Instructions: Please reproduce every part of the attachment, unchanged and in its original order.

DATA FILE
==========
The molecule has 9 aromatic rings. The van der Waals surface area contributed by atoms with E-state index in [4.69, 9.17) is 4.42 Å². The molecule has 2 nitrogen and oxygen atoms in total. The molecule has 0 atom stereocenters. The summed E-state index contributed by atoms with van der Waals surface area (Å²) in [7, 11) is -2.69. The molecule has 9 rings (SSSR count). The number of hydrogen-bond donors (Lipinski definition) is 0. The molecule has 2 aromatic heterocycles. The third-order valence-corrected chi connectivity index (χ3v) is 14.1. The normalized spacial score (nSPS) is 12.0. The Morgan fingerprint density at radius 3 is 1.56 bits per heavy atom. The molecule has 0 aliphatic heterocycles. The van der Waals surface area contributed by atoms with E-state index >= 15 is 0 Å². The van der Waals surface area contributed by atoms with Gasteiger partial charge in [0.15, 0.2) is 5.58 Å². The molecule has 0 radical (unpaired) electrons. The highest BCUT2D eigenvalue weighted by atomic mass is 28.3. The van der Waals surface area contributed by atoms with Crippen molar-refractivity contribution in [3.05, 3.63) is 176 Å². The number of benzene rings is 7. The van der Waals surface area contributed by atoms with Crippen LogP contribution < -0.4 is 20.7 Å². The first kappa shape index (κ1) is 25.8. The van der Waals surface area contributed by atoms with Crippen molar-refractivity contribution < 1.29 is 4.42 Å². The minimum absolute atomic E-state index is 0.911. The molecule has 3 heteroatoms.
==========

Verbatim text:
The molecule has 9 aromatic rings. The van der Waals surface area contributed by atoms with E-state index in [4.69, 9.17) is 4.42 Å². The molecule has 2 nitrogen and oxygen atoms in total. The molecule has 0 atom stereocenters. The summed E-state index contributed by atoms with van der Waals surface area (Å²) in [7, 11) is -2.69. The molecule has 9 rings (SSSR count). The number of hydrogen-bond donors (Lipinski definition) is 0. The molecule has 2 aromatic heterocycles. The third-order valence-corrected chi connectivity index (χ3v) is 14.1. The normalized spacial score (nSPS) is 12.0. The Morgan fingerprint density at radius 3 is 1.56 bits per heavy atom. The molecule has 0 aliphatic heterocycles. The van der Waals surface area contributed by atoms with E-state index >= 15 is 0 Å². The van der Waals surface area contributed by atoms with Gasteiger partial charge in [0.15, 0.2) is 5.58 Å². The molecule has 0 radical (unpaired) electrons. The highest BCUT2D eigenvalue weighted by atomic mass is 28.3. The van der Waals surface area contributed by atoms with Crippen molar-refractivity contribution in [3.05, 3.63) is 176 Å². The number of benzene rings is 7. The van der Waals surface area contributed by atoms with Crippen LogP contribution < -0.4 is 20.7 Å². The first kappa shape index (κ1) is 25.8. The van der Waals surface area contributed by atoms with Crippen molar-refractivity contribution < 1.29 is 4.42 Å². The minimum absolute atomic E-state index is 0.911. The molecule has 3 heteroatoms.